The first of these features highlighted by the Commission was integration into the global economy. Two aspects of this are particularly important. First is the willingness and ability to import ideas, technology, and know-how from the rest of the world. Second, these countries exploited global demand. They encouraged a specialisation that allowed them to excel in world markets. The 4 east Asian Tigers, for instance, saw their manufacturing exports grow from under $5bn in 1962 to $715bn in 2004.
Ethiopia is moving towards this kind of integration. It has publicly set a target of joining the WTO. It has a rising export base, including diversifying from traditional crops like coffee into new areas like cut flowers. There’s a booming services sector, to which energy exports could soon become a major contributor. And foreign direct investment is being actively courted. This is an incredibly effective carrier of ideas and know-how, as well as bringing in capital resources. However, inward FDI flows have not yet matched the levels of other parts of Africa. Nor the levels associated with take-off in many of the Asian examples of dramatic transformation. More on this later.
The second common feature of these high performing economies has been macroeconomic stability. Whilst some may have experienced periods of high inflation – Korea in the 70s, for instance, or China in the mid-90s – it’s clear that the countries of east Asia took action in the face of these episodes, even though this may have been unpopular at the time. They knew that inflation would deter savers and threaten long term goals. Equally, fiscal deficits rose and fell but were contained to ensure they did not pose a risk to savers and deter investors.
Again, this reminds me of what I see in Ethiopia. The Government has recently taken action to get inflation back under single digits and there is not the history of macroeconomic instability we see in much of Africa. I admire the way my friend Ato Sufian, your Finance Minister, and others in your Government approach macroeconomic stability
The third feature is a focus on the future and high saving and investment rates. A key pillar of the success of the east Asian tigers was their farsighted decision to forgo consumption today in order to pursue higher levels of income in the future. China, for instance, is famous for having saved more than a third of its income for over a generation. These savings rates are what facilitated the high levels of investment, both public and private, that characterised these countries’ development paths.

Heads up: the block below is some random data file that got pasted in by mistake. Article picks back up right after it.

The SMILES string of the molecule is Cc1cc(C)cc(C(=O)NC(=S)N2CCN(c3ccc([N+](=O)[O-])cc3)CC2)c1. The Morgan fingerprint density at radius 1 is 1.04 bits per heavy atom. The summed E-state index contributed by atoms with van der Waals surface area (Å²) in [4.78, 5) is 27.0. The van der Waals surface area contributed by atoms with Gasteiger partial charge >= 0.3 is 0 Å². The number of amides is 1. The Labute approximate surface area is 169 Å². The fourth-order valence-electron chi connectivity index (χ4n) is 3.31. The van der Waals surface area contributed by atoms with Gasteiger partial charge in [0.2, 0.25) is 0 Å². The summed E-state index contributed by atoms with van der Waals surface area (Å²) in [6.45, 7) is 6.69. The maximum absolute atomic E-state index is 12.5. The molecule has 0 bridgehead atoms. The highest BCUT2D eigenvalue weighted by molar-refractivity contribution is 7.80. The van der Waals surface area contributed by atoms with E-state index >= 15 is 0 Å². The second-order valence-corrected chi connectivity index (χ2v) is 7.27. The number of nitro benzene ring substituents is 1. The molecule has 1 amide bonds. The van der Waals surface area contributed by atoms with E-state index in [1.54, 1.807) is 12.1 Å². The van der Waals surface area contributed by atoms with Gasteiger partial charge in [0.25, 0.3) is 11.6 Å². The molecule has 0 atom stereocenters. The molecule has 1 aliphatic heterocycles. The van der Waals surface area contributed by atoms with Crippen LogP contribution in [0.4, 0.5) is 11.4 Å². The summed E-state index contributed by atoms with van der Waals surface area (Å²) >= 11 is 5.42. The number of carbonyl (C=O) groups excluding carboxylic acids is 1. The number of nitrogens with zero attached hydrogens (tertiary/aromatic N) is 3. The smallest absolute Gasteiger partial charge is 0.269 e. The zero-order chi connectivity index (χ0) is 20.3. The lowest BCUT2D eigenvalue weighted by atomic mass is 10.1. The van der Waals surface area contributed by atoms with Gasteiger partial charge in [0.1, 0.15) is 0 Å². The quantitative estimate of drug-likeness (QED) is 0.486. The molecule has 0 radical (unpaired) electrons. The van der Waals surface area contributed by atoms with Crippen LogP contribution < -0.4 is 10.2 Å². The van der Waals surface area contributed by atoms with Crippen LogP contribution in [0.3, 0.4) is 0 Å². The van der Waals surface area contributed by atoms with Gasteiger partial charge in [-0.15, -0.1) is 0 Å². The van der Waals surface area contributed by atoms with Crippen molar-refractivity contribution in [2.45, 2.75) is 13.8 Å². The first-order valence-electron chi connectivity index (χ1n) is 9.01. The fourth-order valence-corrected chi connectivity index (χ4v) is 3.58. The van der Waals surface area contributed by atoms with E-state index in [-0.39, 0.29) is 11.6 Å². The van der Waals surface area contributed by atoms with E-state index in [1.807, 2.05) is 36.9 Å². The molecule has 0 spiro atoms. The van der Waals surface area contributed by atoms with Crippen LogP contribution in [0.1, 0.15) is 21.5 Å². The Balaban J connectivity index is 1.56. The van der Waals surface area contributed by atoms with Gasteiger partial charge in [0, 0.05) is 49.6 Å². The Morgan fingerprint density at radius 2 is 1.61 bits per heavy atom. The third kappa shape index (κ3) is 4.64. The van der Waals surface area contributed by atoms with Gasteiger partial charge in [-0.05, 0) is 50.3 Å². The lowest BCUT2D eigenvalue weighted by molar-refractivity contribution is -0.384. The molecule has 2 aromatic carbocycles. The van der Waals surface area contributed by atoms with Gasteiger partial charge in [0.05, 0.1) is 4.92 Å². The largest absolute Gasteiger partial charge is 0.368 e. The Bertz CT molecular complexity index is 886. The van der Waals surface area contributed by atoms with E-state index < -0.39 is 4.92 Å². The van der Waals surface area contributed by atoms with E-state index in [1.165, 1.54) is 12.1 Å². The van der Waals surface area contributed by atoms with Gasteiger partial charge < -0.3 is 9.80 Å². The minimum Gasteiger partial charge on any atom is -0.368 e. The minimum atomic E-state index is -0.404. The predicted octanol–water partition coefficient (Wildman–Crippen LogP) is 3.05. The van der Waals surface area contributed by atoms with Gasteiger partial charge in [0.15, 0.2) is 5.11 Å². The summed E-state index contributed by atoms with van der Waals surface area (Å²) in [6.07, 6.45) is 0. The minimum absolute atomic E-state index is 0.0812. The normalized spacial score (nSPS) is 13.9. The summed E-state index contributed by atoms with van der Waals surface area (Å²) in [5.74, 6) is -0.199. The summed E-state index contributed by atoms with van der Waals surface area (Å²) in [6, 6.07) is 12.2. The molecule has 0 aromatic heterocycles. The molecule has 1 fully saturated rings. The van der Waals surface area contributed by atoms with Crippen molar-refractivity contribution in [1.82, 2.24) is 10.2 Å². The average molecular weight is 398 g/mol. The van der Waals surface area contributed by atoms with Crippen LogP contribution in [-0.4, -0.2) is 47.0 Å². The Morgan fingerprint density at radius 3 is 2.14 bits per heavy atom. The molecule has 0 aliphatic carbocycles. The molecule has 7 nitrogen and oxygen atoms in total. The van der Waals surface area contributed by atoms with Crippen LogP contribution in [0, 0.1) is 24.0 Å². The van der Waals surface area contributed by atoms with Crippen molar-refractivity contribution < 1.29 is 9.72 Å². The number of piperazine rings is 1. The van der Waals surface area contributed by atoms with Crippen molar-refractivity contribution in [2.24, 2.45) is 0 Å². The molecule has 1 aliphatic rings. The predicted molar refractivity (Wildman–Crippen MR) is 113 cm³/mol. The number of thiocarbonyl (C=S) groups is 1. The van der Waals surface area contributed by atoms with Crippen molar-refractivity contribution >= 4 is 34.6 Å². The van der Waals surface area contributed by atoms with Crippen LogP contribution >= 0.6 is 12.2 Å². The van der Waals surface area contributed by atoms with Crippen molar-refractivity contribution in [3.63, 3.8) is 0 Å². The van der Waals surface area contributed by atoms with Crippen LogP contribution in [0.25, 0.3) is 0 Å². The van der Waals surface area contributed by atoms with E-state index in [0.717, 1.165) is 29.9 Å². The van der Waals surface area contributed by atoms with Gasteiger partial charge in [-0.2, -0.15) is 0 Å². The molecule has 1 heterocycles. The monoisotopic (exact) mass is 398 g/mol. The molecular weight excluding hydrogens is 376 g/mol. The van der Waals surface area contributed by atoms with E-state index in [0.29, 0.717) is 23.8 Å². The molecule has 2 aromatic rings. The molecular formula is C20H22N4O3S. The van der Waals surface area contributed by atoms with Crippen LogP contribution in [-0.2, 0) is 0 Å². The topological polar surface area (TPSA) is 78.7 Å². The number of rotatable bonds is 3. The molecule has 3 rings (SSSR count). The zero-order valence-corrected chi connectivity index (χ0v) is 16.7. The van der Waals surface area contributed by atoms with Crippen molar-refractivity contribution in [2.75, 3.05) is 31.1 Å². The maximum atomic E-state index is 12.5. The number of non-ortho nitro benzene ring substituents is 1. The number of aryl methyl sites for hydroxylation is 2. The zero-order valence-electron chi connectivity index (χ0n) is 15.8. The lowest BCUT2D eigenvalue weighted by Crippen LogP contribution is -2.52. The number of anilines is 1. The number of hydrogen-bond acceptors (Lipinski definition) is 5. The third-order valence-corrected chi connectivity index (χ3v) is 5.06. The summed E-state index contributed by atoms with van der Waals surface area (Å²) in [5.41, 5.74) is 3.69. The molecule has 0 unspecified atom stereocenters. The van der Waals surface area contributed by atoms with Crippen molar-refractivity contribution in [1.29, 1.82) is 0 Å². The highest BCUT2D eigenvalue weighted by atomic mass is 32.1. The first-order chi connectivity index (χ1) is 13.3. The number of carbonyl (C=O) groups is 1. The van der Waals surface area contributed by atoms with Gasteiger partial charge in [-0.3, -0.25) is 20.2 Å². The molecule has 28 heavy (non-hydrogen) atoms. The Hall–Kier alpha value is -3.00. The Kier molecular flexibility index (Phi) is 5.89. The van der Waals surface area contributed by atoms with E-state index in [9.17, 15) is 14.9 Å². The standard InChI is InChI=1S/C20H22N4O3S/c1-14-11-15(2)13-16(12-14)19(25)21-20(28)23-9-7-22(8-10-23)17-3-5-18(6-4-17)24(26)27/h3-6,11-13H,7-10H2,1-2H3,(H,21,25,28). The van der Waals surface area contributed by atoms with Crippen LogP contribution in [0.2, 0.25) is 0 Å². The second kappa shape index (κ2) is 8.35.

Whilst savings rates have increased in Ethiopia in the last couple of years, they remain lower. Definitions vary but over the last 5 years they have averaged less than 10% of GDP. Whilst investment spending has passed a quarter of all economic activity. In some ways this appears to be an enigma. Ethiopia is 1 of the few countries in the world to have successfully raised incomes but seen private savings rates drop. This is possibly the biggest difference between Ethiopia and the east Asian tigers.
Learning from Asia, a 2 pronged approach seems sensible. First, expanding financial services and new savings products. Great strides have been made here with the number of bank branches doubling in less than 2 years. Secondly, linked to my earlier point on macroeconomic stability, savers will need to be reassured that their deposits are safe through positive real interest rates. Savers might not want to defer spending today if inflation means those savings are actually worth less tomorrow.
The fourth common feature of these 13 successful economies was the importance of property rights and letting markets allocate resources. Whilst they varied in the strength and clarity of property rights, in all of them businesses and investors could be confident their investments were secure.
There was variation in the degree of state intervention. Hong Kong is as famous for its laissez faire approach as China has been for a more hands on role. But even with this hands-on approach, China knew that you can’t just celebrate and foster success. You have to allow failure when sectors and firms are not viable. To avoid wasting precious resources that could be better used elsewhere. And send important signals about what works and what doesn’t. All successful economies have examples of things they have tried but no longer do, for instance even Singapore experimented with import substitution before looking outwards.